Twigmore Woods

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Twigmore woods is an area of mixed woodland on the B1398. There is a small, signed parking area just south of the M180.

The woods belong to the Scawby estate and are on the 'Cover Sands'. At some stage sand was extracted leaving large pits which have filled with water and are referred to locally as the “Gull Ponds”. The story is that there was a colony of gulls here during the war and locals used to collect eggs to eat.However there doesn’t seem to be any written evidence for this.

Over the years these have become increasingly reclaimed by the vegetation and there are few areas of open water visible. There used to be a lovely boardwalk across the ponds. This is now muddy marshland and the boardwalk has seen better days. Give this a miss.

The area around the car park was planted with some exotic conifers and a lot of rhododendrons which are a mass of red, pinks, purples and white flowers in May and look beautiful.

There is a small map in the car park showing a way marked circular walk which takes you though the Rhododendrons and drops down past the ponds. It does a loop through planted coniferous plantations (some have been felled in 2011). Parts of this path do stay wet and muddy through the year although people trying to avoid this have made a new path through the trees to avoid these. The loop rejoins the main path back to the car park. The final climb to the car park can seem quite steep. This is about one and a half miles and takes about 45 minutes to walk.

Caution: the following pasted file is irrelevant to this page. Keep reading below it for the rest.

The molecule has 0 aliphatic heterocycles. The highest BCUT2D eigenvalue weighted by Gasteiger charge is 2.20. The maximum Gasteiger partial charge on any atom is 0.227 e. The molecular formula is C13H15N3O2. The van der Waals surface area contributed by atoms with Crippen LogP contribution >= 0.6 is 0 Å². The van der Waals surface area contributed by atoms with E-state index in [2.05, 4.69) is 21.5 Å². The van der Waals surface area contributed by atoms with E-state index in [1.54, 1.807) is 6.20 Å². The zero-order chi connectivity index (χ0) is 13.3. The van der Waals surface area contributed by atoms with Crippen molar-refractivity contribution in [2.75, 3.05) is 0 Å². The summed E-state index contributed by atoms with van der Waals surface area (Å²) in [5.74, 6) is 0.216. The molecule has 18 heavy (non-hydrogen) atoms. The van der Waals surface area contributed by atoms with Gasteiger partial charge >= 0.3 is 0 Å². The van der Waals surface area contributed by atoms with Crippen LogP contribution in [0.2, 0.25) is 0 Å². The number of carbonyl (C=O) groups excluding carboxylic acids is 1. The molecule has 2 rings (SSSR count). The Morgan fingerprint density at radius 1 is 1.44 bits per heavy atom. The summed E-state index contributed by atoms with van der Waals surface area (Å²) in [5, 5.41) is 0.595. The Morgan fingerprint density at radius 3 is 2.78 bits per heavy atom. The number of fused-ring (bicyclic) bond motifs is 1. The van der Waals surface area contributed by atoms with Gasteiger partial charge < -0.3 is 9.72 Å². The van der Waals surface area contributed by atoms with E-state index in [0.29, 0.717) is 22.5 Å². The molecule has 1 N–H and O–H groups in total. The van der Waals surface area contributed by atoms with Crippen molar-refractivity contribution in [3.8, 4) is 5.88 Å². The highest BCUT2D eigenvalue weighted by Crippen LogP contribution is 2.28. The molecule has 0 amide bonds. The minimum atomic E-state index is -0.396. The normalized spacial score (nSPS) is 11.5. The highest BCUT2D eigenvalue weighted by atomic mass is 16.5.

There is another well used path which runs through mixed woodland along the top of the ridge beside of the road before dropping down. There are unmarked paths leading off – some take you back to the main path, others deeper into the woods. The walk can easily be extended to 2-3 hours if wanted. This is an area you need to explore. We have ‘got’ lost’ at times, but never for long as you eventually find a path you recognise.

The main path is suitable for a mobility scooter but other paths may be too rough or uneven. No-where is the walking difficult.

The bottom of the woodland is still private and ‘reserved for wildlife’. We have seen rabbits, hares and deer when we have been out. There is plenty of bird life too including birds of prey which you hear rather than see. There is little undergrowth, although in autumn there are plenty of fungi.

Being close to the motorway, there is a certain amount of traffic noise.

The area is popular with local dog walkers as well as people like us who don’t have a dog to walk but want to be in the fresh air in the countryside. The car park does get busy, however there is enough woodland for you to be able to walk for a couple of hours and hardly see a soul. The dog walkers are a friendly bunch and always stop for a chat.

We love the woodlands best in spring when the trees are just coming into leaf and the autumn with the colours. In summer they tend to be dark and a bit humid and there can be midges around.

There is little information on the web. This is the best I can find:

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